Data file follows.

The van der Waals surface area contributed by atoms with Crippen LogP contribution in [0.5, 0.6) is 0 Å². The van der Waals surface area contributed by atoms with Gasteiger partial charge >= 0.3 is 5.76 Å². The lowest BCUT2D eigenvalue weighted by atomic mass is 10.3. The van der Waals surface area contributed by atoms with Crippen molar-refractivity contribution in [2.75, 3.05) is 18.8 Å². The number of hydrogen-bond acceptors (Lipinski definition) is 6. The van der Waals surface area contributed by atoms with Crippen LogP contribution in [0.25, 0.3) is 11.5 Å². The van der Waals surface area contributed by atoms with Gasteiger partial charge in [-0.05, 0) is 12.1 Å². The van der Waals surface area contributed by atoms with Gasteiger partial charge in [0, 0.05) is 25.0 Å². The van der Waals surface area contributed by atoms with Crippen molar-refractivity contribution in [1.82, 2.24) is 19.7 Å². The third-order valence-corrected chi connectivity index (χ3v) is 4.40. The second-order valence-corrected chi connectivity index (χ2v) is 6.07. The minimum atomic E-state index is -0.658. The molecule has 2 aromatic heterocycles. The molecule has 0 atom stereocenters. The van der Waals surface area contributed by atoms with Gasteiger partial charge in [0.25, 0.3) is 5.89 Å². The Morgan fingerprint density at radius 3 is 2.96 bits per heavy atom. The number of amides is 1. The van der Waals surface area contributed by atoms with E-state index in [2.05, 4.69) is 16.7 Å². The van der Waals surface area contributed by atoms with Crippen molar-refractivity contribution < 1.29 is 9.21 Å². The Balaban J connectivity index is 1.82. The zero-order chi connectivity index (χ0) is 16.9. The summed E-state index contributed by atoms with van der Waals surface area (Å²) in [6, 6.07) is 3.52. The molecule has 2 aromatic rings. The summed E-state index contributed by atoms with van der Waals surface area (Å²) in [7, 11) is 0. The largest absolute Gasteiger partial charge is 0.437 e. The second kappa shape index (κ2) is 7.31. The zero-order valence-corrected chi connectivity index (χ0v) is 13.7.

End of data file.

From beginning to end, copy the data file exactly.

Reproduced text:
The van der Waals surface area contributed by atoms with Crippen LogP contribution in [0.5, 0.6) is 0 Å². The van der Waals surface area contributed by atoms with Gasteiger partial charge >= 0.3 is 5.76 Å². The lowest BCUT2D eigenvalue weighted by atomic mass is 10.3. The van der Waals surface area contributed by atoms with Crippen molar-refractivity contribution in [2.75, 3.05) is 18.8 Å². The number of hydrogen-bond acceptors (Lipinski definition) is 6. The van der Waals surface area contributed by atoms with Crippen LogP contribution in [0.25, 0.3) is 11.5 Å². The van der Waals surface area contributed by atoms with Gasteiger partial charge in [-0.05, 0) is 12.1 Å². The van der Waals surface area contributed by atoms with Gasteiger partial charge in [0, 0.05) is 25.0 Å². The van der Waals surface area contributed by atoms with Crippen molar-refractivity contribution in [1.82, 2.24) is 19.7 Å². The third-order valence-corrected chi connectivity index (χ3v) is 4.40. The second-order valence-corrected chi connectivity index (χ2v) is 6.07. The minimum atomic E-state index is -0.658. The molecule has 2 aromatic heterocycles. The molecule has 0 atom stereocenters. The van der Waals surface area contributed by atoms with Gasteiger partial charge in [0.25, 0.3) is 5.89 Å². The Morgan fingerprint density at radius 3 is 2.96 bits per heavy atom. The number of amides is 1. The van der Waals surface area contributed by atoms with E-state index in [2.05, 4.69) is 16.7 Å². The van der Waals surface area contributed by atoms with Crippen molar-refractivity contribution < 1.29 is 9.21 Å². The Balaban J connectivity index is 1.82. The zero-order chi connectivity index (χ0) is 16.9. The summed E-state index contributed by atoms with van der Waals surface area (Å²) in [6, 6.07) is 3.52. The molecule has 2 aromatic rings. The summed E-state index contributed by atoms with van der Waals surface area (Å²) in [7, 11) is 0. The largest absolute Gasteiger partial charge is 0.437 e. The second kappa shape index (κ2) is 7.31. The zero-order valence-corrected chi connectivity index (χ0v) is 13.7.